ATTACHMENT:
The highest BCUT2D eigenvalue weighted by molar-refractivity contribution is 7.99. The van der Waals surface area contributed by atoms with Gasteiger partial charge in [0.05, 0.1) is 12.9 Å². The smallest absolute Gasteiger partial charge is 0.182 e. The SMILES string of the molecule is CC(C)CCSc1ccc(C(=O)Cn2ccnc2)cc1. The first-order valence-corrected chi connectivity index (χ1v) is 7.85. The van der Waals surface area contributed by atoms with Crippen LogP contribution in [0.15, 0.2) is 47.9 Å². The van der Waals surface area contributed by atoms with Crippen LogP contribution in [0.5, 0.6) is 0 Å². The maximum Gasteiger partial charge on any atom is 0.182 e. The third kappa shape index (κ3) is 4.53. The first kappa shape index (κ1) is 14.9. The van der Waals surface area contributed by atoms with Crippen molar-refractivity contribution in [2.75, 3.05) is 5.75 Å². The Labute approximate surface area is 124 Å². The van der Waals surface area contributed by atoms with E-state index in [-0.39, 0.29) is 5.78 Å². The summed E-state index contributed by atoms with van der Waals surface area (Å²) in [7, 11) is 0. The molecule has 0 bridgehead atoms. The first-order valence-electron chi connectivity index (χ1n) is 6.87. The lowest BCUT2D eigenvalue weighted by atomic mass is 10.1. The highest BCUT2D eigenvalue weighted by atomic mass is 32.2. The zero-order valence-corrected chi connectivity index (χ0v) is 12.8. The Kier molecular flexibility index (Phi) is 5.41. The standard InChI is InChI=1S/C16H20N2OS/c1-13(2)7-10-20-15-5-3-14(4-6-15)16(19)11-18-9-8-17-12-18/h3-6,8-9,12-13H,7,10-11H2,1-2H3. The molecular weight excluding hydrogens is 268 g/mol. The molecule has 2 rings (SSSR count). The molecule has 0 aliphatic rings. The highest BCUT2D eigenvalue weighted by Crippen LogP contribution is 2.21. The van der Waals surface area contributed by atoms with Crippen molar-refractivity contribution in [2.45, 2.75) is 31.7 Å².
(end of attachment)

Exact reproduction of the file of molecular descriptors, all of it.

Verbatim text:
The highest BCUT2D eigenvalue weighted by molar-refractivity contribution is 7.99. The van der Waals surface area contributed by atoms with Gasteiger partial charge in [0.05, 0.1) is 12.9 Å². The smallest absolute Gasteiger partial charge is 0.182 e. The SMILES string of the molecule is CC(C)CCSc1ccc(C(=O)Cn2ccnc2)cc1. The first-order valence-corrected chi connectivity index (χ1v) is 7.85. The van der Waals surface area contributed by atoms with Crippen LogP contribution in [0.15, 0.2) is 47.9 Å². The van der Waals surface area contributed by atoms with Crippen LogP contribution in [0.5, 0.6) is 0 Å². The maximum Gasteiger partial charge on any atom is 0.182 e. The third kappa shape index (κ3) is 4.53. The first kappa shape index (κ1) is 14.9. The van der Waals surface area contributed by atoms with Crippen molar-refractivity contribution in [2.75, 3.05) is 5.75 Å². The Labute approximate surface area is 124 Å². The van der Waals surface area contributed by atoms with E-state index in [-0.39, 0.29) is 5.78 Å². The summed E-state index contributed by atoms with van der Waals surface area (Å²) in [7, 11) is 0. The molecule has 0 bridgehead atoms. The first-order valence-electron chi connectivity index (χ1n) is 6.87. The lowest BCUT2D eigenvalue weighted by atomic mass is 10.1. The highest BCUT2D eigenvalue weighted by atomic mass is 32.2. The zero-order valence-corrected chi connectivity index (χ0v) is 12.8. The Kier molecular flexibility index (Phi) is 5.41. The standard InChI is InChI=1S/C16H20N2OS/c1-13(2)7-10-20-15-5-3-14(4-6-15)16(19)11-18-9-8-17-12-18/h3-6,8-9,12-13H,7,10-11H2,1-2H3. The molecular weight excluding hydrogens is 268 g/mol. The molecule has 2 rings (SSSR count). The molecule has 0 aliphatic rings. The highest BCUT2D eigenvalue weighted by Crippen LogP contribution is 2.21. The van der Waals surface area contributed by atoms with Crippen molar-refractivity contribution in [2.45, 2.75) is 31.7 Å².